Sunday, June 2, 2013

Homily for Corpus Christi

Homily for Solemnity of
Corpus Christi
June 2, 1983
Gen 14: 18-20
Christian Brothers, Iona College, N.R.

Laity in attendance at the brothers’ Saturday evening Mass almost always outnumber the brothers.

“In those days, Melchizedek, king of Salem, brought out bread and wine, and being a priest of God Most High, he blessed Abram” (Gen 14: 18).

Abraham's Meeting with Melchizedek, by Dieric Bouts the Elder, 15th c.
One of the most mysterious persons in the whole Bible appears in our 1st reading this evening.  These 3 verses—that’s his story!  Based only on that, he comes up again in Ps 110, which was our responsory, in which the Messiah is called “a priest forever according to the order of Melchizedek” (v. 4), and in the Letter to the Hebrews, where, again, Christ is identified as a priest like him, and the letter expands on that:  Christ, like Melchizedek, is designated a priest by God, and he’s without ancestry or descendants, eternal, without beginning or end (ch. 5 and 7).

In the context of Genesis, the focus of this little episode is on Abram—whom God will rename Abraham 3 chapters later.  In our liturgy of Corpus Christi, however, the focus is on Melchizedek for the obvious reasons of his presenting bread and wine and his being a priest who blesses God’s friend Abram.

The reading began, “In those days,” which isn’t part of the biblical text.  The 1st part of Gen 14 tells how a coalition of nomadic raiders struck several towns and carried off a lot of captives and booty, including Abram’s nephew Lot and his people and flocks. Abram got his own people together and chased after the raiders, defeated them, and returned with all the goods and captives.  The “kings” of the towns that had been attacked came out to welcome back the victorious sheik Abram—that’s “in those days.”

Commentators on Genesis suggest that the bread and wine that Melchizedek “brought out” was a triumph feast for Abram and his men.  Christian tradition, on the other hand, including our venerable Roman Canon (the 1st Eucharistic Prayer), has seen in Melchizedek’s action a priestly sacrifice, an offering of gratitude made to “God Most High” on behalf of those whose people and goods had been recovered (“redeemed” would be a valid biblical term in this context).

That Christian tradition thus sees in Melchizedek a “type” of Christ, a Christ figure.  He is both a king and a priest, and he offers bread and wine to God (at least in the Christian reading of the passage).  Moreover, as the Letter to the Hebrews comments, he’s “king of Salem, that is, king of peace,” for that’s what Salem means (cf. shalom), and “his name (malki-sedek) means righteous king” (Heb 7:2),.  Both peace and righteousness are properties that we associate with Christ, our king, who brings us peace by reconciling us with God and sharing with us his own righteousness or justice, his good standing, his right relationship before God—which he did “by the blood of his cross,” by offering his body for us (cf. 1 Cor 11:24).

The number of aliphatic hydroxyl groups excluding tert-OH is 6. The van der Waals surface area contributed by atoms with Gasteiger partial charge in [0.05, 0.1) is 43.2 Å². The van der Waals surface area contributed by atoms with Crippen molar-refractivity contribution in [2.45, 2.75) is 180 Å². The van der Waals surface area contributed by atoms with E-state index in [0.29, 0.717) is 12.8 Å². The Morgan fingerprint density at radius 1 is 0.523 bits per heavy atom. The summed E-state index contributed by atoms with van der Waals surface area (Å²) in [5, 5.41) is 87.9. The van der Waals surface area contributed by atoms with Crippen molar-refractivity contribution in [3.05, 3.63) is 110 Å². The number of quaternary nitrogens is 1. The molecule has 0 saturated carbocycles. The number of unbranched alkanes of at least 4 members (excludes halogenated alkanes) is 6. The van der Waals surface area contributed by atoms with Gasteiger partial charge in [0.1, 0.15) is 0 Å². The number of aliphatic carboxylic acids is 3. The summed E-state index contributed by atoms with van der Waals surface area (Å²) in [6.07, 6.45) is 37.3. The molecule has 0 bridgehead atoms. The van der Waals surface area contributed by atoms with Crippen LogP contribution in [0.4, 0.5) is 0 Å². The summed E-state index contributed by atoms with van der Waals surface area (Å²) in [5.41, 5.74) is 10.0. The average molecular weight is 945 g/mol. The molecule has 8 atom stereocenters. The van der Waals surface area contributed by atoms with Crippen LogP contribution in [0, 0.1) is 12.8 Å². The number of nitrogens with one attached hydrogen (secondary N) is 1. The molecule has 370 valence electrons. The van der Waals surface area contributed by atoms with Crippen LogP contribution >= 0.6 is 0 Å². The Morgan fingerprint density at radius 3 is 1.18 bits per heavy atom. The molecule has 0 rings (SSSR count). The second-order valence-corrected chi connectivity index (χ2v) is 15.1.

Unlike almost any other character in the Old Testament, Melchizedek appears out of nowhere, without any reference to his ancestry.  Nor are we told that he had any offspring.  You know how so many genealogies there are in the OT and how many people are identified as “the son of so-and-so, the son of so-and-so.”  But for Melchizedek there’s just what we heard this evening:  no father, no son.  Nada.  Hence the references to his eternal priesthood:  “You are a priest forever, according to the order of Melchizedek.”  The self-offering of Christ, the son of God, is eternal, tho made but once on the altar of Calvary, because it’s offered to the eternal God by the eternal God on behalf of sinners everywhere and at all times.

"You are a priest forever": stained glass
in the provincial house chapel
(formerly in the Salesian novitiate chapel at Newton, N.J.)
Moreover, when like Melchizedek, Jesus brought out bread and wine “on the night he was handed over” (1 Cor 11:23) and told his disciples, “Do this in remembrance of me” (v. 24), he instituted a perpetual memorial of that one sacrifice.  Each time we offer the bread, become his body, and the cup, become his blood, we offer that one eternal sacrifice of the God-man to the eternal God.  “As often as you eat this bread and drink the cup, you proclaim the death of the Lord until he comes” (11:26).  The bread and wine presented by Melchizedek the “eternal” priest of God Most High, foreshadow the bread and wine used by Jesus at the Last Supper, and still used by Jesus the eternal priest at every Eucharist.

And when we disciples “proclaim the death of the Lord until he comes,” when we announce day by day the sacrifice of his body and blood on our behalf, we announce that he has redeemed us, won us back from the evil prince who has held us captive in our sins, i.e., the Prince of Darkness.  This bread and wine are like the bread and wine brought out by Melchizedek to celebrate Abram’s victory—but much better because they have become the body and blood of our Victor King.  The Messiah, as Ps 110 says, “rules in the midst of his enemies” (v. 2).  Christ has conquered his enemies death and death’s Dark Lord and has obtained our release from our sins.  He has won that victory for us, and each Eucharist is a reminder, a memorial, of that, and a renewal of his pledge that thru “this wondrous Sacrament … we may pass over to the heavenly realities here foreshadowed” (Preface II of the Holy Eucharist).

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